On Sunday, I ran my first 5K ever. Woo hoo!
Even though my daughter and I have been running steadily for 12 weeks now, I wasn’t sure I was cut out for nonstop group running in unfamiliar territory. Add diabetes and insulin to a bit of caution, and I had some mental hurdles to overcome to prepare for the race and see it through.
It was the South Boston St. Patrick’s Day Road Race, a fundraiser for the Boys & Girls Club. The location was urban and hilly, the weather sunny and warm, and the day festive: on our walk there from my brother’s place near the beach, we saw lots of locals ambling home from the package store with six-packs and setting up on the back patio for a day of partying with friends. The sidewalks were lined with spectators in green who cheered us on, and officers on motor cycles were stationed at every intersection. Cardboard shamrocks were taped to front doors and windows.
Me? I wore purple (I have no green), checked my blood sugar in advance, took off my pump, clipped a pack with supplies around my waist, and squeezed into line with my daughter Lydia and brother Michael, who ran too. As we waited, a bunch of kids on guitars and a guy with a microphone performed Dylan’s “Knockin’ on Heaven’s Door.” The race director counted down from 30. For a few seconds we bobbed in place, waiting for the crowd to ease so we could inch forward, and a woman in the crowd yelled cheerfully: “Hey — you suck!” It seemed to be the Southie version of “Good luck,” and we took off.
Lydia and Michael ran ahead. The sun shone on my face and I ran up one hill, around the corner, and faced another hill. The whole race was like this — alternating hills and flat patches — and I found myself saying, inside, “One more hill.” This mantra, the crowd cheering, the high-fives, a Britney Spears remix on someone’s stereo blaring from the window in her apartment, the guy running near me coaching his girlfriend on the hills, and the feeling of participating in a huge conglomeration of human activity: these got me through.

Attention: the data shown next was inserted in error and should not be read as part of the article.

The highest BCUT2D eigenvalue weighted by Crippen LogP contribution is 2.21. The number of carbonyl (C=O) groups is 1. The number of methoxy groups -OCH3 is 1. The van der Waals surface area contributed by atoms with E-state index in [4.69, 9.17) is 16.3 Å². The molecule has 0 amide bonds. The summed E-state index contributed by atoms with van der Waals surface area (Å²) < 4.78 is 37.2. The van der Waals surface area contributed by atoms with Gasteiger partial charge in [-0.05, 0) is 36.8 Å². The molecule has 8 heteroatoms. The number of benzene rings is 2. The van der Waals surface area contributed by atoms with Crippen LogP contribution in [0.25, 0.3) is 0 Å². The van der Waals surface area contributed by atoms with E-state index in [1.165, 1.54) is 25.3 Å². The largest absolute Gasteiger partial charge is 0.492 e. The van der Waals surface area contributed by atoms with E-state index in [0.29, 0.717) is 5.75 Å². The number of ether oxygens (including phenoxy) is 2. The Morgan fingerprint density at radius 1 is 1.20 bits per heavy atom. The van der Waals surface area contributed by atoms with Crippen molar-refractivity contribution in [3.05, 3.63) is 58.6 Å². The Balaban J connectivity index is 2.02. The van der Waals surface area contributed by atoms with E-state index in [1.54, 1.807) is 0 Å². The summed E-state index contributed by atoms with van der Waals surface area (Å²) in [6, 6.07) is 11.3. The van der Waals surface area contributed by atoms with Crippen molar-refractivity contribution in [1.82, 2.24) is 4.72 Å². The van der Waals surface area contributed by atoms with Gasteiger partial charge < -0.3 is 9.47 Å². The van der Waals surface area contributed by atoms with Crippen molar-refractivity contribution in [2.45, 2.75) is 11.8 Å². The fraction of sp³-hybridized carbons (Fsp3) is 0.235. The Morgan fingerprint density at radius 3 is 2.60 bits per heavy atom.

One more hill, one more hill, one more hill, and I did it.
Here are some photographs of the event.
Time passed. The course started and ended in the same place, and Jimmy reported that the elite runners crossed the finish line just 15 or so minutes after the rest of us went up the hill and around the corner. I lost track of Lydia and Michael, and I saw them again after the halfway point at the beach. I kept myself going by listening hard to the cheers of the crowd; every word I took seriously. “You can do it!” I can do it! “High five!” High five. “Go, go!” Go, go. I smiled my thanks at all the onlookers and hoped I didn’t look like one of those pained, bent over runners at the tail end of a marathon. I straightened up. I ran slowly, but I ran.
During the run, and before and after when I was checking my blood sugar, I fantasized about a road race in which only people with diabetes could compete. It would be comforting to look around and see lots of people pulling their glucometers out of fanny packs and for there to be juice box stations everywhere along the route. But the other side of me, the able-bodied one in good health, discounted this idea. Diabetes is a big deal, and yet I really want it not to be. I am of two minds on this.
All images by Jimmy Guterman